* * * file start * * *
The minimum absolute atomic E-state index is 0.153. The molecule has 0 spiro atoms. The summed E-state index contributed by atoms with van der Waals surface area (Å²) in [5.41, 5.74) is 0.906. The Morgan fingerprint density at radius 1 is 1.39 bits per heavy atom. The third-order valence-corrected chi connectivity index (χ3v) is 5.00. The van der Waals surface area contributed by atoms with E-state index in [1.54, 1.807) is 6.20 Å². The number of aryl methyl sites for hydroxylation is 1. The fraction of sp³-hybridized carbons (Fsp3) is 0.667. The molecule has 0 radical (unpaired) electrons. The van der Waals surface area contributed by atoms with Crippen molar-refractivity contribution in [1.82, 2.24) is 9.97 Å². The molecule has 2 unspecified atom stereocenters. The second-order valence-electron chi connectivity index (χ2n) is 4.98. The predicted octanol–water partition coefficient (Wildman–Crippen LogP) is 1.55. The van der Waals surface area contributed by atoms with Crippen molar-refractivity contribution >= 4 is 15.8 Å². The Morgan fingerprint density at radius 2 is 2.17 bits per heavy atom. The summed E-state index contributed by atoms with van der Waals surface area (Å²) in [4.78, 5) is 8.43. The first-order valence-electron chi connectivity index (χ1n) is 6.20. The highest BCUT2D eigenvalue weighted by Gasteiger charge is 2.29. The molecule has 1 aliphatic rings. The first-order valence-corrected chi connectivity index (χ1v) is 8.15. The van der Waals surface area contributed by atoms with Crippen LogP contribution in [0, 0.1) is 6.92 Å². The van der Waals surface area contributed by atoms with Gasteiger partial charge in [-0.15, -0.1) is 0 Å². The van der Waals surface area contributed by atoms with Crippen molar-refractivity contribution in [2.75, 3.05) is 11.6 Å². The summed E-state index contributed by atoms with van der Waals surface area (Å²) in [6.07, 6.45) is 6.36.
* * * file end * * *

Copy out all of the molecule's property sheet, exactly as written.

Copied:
The minimum absolute atomic E-state index is 0.153. The molecule has 0 spiro atoms. The summed E-state index contributed by atoms with van der Waals surface area (Å²) in [5.41, 5.74) is 0.906. The Morgan fingerprint density at radius 1 is 1.39 bits per heavy atom. The third-order valence-corrected chi connectivity index (χ3v) is 5.00. The van der Waals surface area contributed by atoms with E-state index in [1.54, 1.807) is 6.20 Å². The number of aryl methyl sites for hydroxylation is 1. The fraction of sp³-hybridized carbons (Fsp3) is 0.667. The molecule has 0 radical (unpaired) electrons. The van der Waals surface area contributed by atoms with Crippen molar-refractivity contribution in [1.82, 2.24) is 9.97 Å². The molecule has 2 unspecified atom stereocenters. The second-order valence-electron chi connectivity index (χ2n) is 4.98. The predicted octanol–water partition coefficient (Wildman–Crippen LogP) is 1.55. The van der Waals surface area contributed by atoms with Crippen molar-refractivity contribution >= 4 is 15.8 Å². The Morgan fingerprint density at radius 2 is 2.17 bits per heavy atom. The summed E-state index contributed by atoms with van der Waals surface area (Å²) in [4.78, 5) is 8.43. The first-order valence-electron chi connectivity index (χ1n) is 6.20. The highest BCUT2D eigenvalue weighted by Gasteiger charge is 2.29. The molecule has 1 aliphatic rings. The first-order valence-corrected chi connectivity index (χ1v) is 8.15. The van der Waals surface area contributed by atoms with Crippen LogP contribution in [0, 0.1) is 6.92 Å². The van der Waals surface area contributed by atoms with Gasteiger partial charge in [-0.15, -0.1) is 0 Å². The van der Waals surface area contributed by atoms with Crippen molar-refractivity contribution in [2.75, 3.05) is 11.6 Å². The summed E-state index contributed by atoms with van der Waals surface area (Å²) in [6.07, 6.45) is 6.36.